The emerging agreement would deliver more than $300 billion in aid to businesses as well as the extra $300-per-week for the jobless and renewal of state benefits that would otherwise expire right after Christmas. It included $600 direct payments to individuals; vaccine distribution funds; and money for renters, schools, the Postal Service and people needing food aid.

It would be the first significant legislative response to the pandemic since the landmark CARES Act passed virtually unanimously in March, delivering $1.8 trillion in aid, more generous $600 per week bonus jobless benefits and $1,200 direct payments to individuals.

The governmentwide appropriations bill would fund agencies through next September. That measure was likely to provide a last $1.4 billion installment for President Donald Trump’s U.S.-Mexico border wall as a condition of winning his signature.


Washington Post: ... However, at 12:18 a.m. on Sunday, President Trump tweeted that Congress needs to give “more money in direct payments.” The Washington Post reported last week that White House aides talked Trump out of issuing a public statement demanding stimulus checks as big as $2,000, telling the president such a move could derail negotiations on the broader relief package. His tweet early Sunday signals that the president may not have given up on his demand. ...

Fred C. Dobbs said...

In other news...

Write shorter messages

via @BostonGlobe - December 19

... People don’t have enough time, and they receive too many communications. The average professional spends 28 percent of their work week — over 11 hours — reading and answering email. The average person communicates more than 90 times per day by text and more than 100 times per day by email. Every message received demands attention and time from people who are already too busy.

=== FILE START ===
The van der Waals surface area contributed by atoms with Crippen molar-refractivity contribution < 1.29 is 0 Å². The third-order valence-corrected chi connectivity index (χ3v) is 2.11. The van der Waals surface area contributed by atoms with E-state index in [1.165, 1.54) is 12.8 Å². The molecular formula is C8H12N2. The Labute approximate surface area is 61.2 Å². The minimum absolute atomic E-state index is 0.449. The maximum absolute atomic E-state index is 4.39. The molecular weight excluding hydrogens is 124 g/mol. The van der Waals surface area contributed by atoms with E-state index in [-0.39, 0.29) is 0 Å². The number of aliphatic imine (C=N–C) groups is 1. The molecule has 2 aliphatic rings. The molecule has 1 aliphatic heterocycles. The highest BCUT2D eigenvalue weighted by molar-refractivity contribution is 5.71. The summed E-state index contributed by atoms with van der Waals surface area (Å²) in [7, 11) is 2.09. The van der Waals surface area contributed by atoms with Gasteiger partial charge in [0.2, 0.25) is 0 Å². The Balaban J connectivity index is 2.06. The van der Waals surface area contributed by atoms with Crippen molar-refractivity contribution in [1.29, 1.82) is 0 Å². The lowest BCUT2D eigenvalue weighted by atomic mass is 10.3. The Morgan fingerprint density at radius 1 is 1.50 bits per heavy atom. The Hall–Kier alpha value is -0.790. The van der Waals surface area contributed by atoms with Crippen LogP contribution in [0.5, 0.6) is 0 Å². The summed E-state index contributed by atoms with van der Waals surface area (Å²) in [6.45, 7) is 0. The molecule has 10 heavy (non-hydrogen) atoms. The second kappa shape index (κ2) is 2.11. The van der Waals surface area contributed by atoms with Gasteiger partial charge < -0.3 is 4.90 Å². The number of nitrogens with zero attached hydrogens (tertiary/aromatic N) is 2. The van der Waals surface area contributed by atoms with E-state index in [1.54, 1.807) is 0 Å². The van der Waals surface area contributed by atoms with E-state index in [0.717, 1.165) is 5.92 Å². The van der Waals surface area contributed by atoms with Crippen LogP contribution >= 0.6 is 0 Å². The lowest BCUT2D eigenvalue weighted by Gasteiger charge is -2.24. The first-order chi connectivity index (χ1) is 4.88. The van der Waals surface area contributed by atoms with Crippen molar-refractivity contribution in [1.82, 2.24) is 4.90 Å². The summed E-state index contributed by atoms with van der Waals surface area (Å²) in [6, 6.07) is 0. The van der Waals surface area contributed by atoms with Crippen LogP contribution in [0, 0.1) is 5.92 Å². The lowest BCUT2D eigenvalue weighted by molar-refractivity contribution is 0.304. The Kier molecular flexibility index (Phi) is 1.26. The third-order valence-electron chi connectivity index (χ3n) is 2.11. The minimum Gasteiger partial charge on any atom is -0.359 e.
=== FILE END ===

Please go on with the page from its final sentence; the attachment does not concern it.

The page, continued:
Communicators too often appear oblivious to this reality by sending long and poorly organized written messages. We’ve all been guilty of this. But writing messages without a keen awareness of readers’ limited time and attention creates two problems.

One, these messages may not be read or understood. They immediately fail to achieve their purpose.

Two, even if they are read, they impose an unkind tax on each reader’s time. Although this per-message tax may seem small, it quickly adds up. Imagine you receive 120 emails every day and each is three paragraphs long. It takes about 20 seconds to read a paragraph as long as this one, meaning reading all 120 emails will require two hours each day. If every message was one paragraph shorter, you would save at least 40 minutes every day. ...

Fred C. Dobbs said...

Lawmakers eye swift action on stimulus deal Sunday after resolving major impasse

Washington Post via @BostonGlobe - December 20

Senior congressional lawmakers said agreement on a long-awaited stimulus bill could come as early as Sunday, as negotiators raced to finalize an economic relief package that has proved elusive for months.

However, several policy disputes remained outstanding, according to multiple aides close to negotiations granted anonymity to discuss the fluid talks, which could push the timeline back again.

The push for an approximately $900 billion relief plan gained new momentum Saturday night as lawmakers resolved a dispute over a Republican plan to rein in the Federal Reserve. The disagreement had emerged as a chief obstacle to an agreement, but Democratic leaders and Sen. Patrick Toomey, R-Pa., announced late Saturday that they had reached an understanding acceptable to both sides.

House Majority Leader Steny H. Hoyer, D-Md., told lawmakers to expect votes in the House on Sunday related to funding the government and "further coronavirus relief legislation." Hoyer also said votes could occur late Sunday evening.

Sen. John Barrasso, R-Wyo., a member of Senate Republican leadership, also said on "Fox News Sunday with Chris Wallace" that the budget deal would be completed on Sunday.

"This gets done today. No more delays. We're not leaving until we have relief for the American people," Barrasso said.